Monday: Chickpea Cutlets, Dijon mustard sauce, buttered potatoes, steamed broccoli

Tuesday: Spicy Peanut and Eggplant Soup, from Veganomicon, brown rice, pineapple

Wednesday: Chili Pasta, pineapple, butternut squash soup

Thursday: Beanie Weenies (from McDougall’s Quick and Easy Cookbook), steamed broccoli/carrots/snap peas, strawberries

This past week, I actually went out to eat one night while the kids were at their dad’s, and found that I don’t enjoy it as much as I used to. I still like eating out with friends, but I used to love eating out by myself, reading, enjoying some peace in the midst of people (not having to say “Be nice to your brother!”, “Don’t hit your sister!”, “Sit down on that chair!”) Now, I find it just takes a lot of time, is expensive, and isn’t as good as many of the foods I make at home. It is good to find that I really have changed my habits.

What I have been reading

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In no particular order, what I have been reading since Christmas (when I got another gift card from my awesome brother):

1. The Magicians and Mrs. Quent, by Galen Beckett

A very cool combination of fantasy and classic literature. The idea is to take a heroine from Austen or the Bronte sisters, and put them in a society where magic is real, and the restrictions faced by women are based on this sort of real danger. I really enjoyed this book. Several other reviews mentioned that Beckett was perhaps a bit too constrained by imitation, and that the later books may be a bit more in his voice; I am looking forward to seeing if this is true.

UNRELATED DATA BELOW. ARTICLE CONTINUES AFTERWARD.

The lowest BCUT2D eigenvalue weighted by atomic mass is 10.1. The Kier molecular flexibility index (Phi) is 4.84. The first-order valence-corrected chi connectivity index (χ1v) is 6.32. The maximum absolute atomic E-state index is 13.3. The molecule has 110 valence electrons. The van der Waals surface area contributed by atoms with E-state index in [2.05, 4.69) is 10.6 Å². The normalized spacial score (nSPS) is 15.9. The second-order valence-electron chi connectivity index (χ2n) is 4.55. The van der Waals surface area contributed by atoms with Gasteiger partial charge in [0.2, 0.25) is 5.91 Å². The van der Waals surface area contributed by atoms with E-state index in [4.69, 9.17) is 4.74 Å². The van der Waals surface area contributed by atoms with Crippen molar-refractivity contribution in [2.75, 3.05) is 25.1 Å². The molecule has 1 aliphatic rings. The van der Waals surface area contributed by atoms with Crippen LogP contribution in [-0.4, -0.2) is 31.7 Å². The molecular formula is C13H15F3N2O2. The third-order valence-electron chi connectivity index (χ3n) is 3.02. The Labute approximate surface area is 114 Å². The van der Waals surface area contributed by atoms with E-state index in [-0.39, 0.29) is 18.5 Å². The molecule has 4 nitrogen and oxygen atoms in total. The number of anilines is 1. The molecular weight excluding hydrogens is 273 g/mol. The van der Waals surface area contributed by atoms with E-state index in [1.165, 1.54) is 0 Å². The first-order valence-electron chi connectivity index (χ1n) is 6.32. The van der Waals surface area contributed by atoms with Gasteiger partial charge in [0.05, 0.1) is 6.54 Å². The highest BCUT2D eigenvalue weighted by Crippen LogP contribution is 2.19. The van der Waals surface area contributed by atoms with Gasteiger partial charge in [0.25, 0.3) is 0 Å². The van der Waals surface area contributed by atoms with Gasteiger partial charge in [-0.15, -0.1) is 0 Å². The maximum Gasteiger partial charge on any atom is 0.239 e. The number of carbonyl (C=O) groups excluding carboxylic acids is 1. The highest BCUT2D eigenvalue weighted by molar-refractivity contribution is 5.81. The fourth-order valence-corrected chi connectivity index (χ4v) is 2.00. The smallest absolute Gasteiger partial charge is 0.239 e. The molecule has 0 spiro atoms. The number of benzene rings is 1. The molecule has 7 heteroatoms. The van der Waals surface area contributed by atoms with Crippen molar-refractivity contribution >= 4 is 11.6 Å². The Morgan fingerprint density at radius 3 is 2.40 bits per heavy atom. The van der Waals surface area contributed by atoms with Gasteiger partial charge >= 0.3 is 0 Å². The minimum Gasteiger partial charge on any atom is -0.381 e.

2. The Unincorporated Man, by Dani Kollin and Eytan Kollin

There are a couple of interesting themes in this book. First, the idea that incorporation would spread to individuals and what that would do to the concepts of freedom and interpersonal relationships. And, more interestingly to me, the idea that a society can seem utopic, but really be setting the majority of people up for slavery. The way the incorporation of individuals is set up, everyone thinks that it is a great idea, and they defend it vigorously when the main character is found to have been cryogenically frozen from a previous time, and he refuses to incorporate. Most of the characters think incorporation is a great idea, and they articulate well-thought-out, humane reasons why it works better than previous social structures. They are so convincing, you almost start to think it really is a great idea. Of course, things turn out to be more complicated than that, but it is an interesting thought experiment.